John W. King

John W. King, (1948-1993) Reference Librarian at Hornbake Library, attended D.C. Public Schools, graduating from Spingarn High School and then from Hampton University where he received a bachelor of science degree. He then earned a master in science degree in speech and hearing from the University of Illinois. For several years John worked in the field of speech therapy as an instructor at Texas Technical University in Lubbock, TX and as a therapist in Baltimore City Public Schools. John returned to Washington D.C. in 1980 and received his second master’s degree in 1982.

He also taught at Catholic University of America and Clarion University of Pennsylvania. It was at Catholic University that John became concerned with providing library services to the handicapped. He learned sign language at Gallaudet University. As a librarian specializing in the services to the handicapped, John worked first at the National Rehabilitation Information Center and then, from 1985, at Hornbake Library here at College Park.

In his more than seven years with the Libraries, John developed skills in Library/Bibliographic Instruction working with, among other subjects, professional writing and journalism classes. He was system selector for Hearing and Speech, and Afro-American and Multi-cultural Studies. He was also Hornbake selector for life sciences, food/nutrition, and medicine.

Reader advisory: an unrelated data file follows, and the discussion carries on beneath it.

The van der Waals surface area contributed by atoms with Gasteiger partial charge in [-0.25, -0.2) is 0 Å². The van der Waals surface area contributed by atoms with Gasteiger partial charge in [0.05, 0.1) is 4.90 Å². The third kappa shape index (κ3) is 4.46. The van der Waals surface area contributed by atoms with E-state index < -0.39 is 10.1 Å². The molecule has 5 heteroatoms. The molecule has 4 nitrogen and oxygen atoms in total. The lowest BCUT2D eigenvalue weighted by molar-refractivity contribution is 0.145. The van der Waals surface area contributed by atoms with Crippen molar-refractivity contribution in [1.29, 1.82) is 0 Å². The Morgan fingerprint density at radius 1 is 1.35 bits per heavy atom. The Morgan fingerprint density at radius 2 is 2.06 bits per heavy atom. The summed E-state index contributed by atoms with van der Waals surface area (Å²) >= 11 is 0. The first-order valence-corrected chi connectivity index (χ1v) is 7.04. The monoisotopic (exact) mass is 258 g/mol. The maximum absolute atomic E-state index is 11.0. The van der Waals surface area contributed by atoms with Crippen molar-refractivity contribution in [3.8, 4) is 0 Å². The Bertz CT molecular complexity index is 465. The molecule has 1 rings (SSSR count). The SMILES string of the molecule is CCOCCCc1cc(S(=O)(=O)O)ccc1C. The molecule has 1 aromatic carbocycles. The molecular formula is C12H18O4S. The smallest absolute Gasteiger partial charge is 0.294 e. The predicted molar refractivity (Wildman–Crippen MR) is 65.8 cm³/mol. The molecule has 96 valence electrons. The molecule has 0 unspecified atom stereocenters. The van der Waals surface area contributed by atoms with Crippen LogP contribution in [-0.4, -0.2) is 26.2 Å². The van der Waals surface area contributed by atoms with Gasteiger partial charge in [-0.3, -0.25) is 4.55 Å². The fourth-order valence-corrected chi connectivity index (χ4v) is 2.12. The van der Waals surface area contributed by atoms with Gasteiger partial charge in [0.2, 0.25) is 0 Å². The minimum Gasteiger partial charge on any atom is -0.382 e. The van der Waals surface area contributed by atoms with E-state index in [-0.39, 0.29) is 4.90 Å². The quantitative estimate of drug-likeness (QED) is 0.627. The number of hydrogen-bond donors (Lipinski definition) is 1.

John was involved in a number of workshops and some consulting activities. He was a member of the District of Columbia Library Association, the Association of Specialized and Cooperative Library Agencies, and the Black Caucus of the American Library Association. At the beginning of September 1992, he attended the first annual meeting of the Black Caucus.

John has a lifelong love of music, theatre, and the church as well as an enthusiasm for African-American literature. His impact on campus and the larger community was significant, and he is greatly missed. John W. King’s contributions to the University of Maryland Libraries include:

  • Helping to build the African-American collection of the libraries
  • Creating a special library facility for the hearing and visually impaired and trained students to use the equipment
  • Bringing the TDD/TTY phone system to the libraries
  • Helping establish policies for aiding the disabled in the campus libraries
  • Writing the text for the library brochure, Access for the Disabled
  • Participating as a member of the campus President’s Commission on Disability Issues
  • Being a regular participant at conferences on higher education representing the campus and the libraries.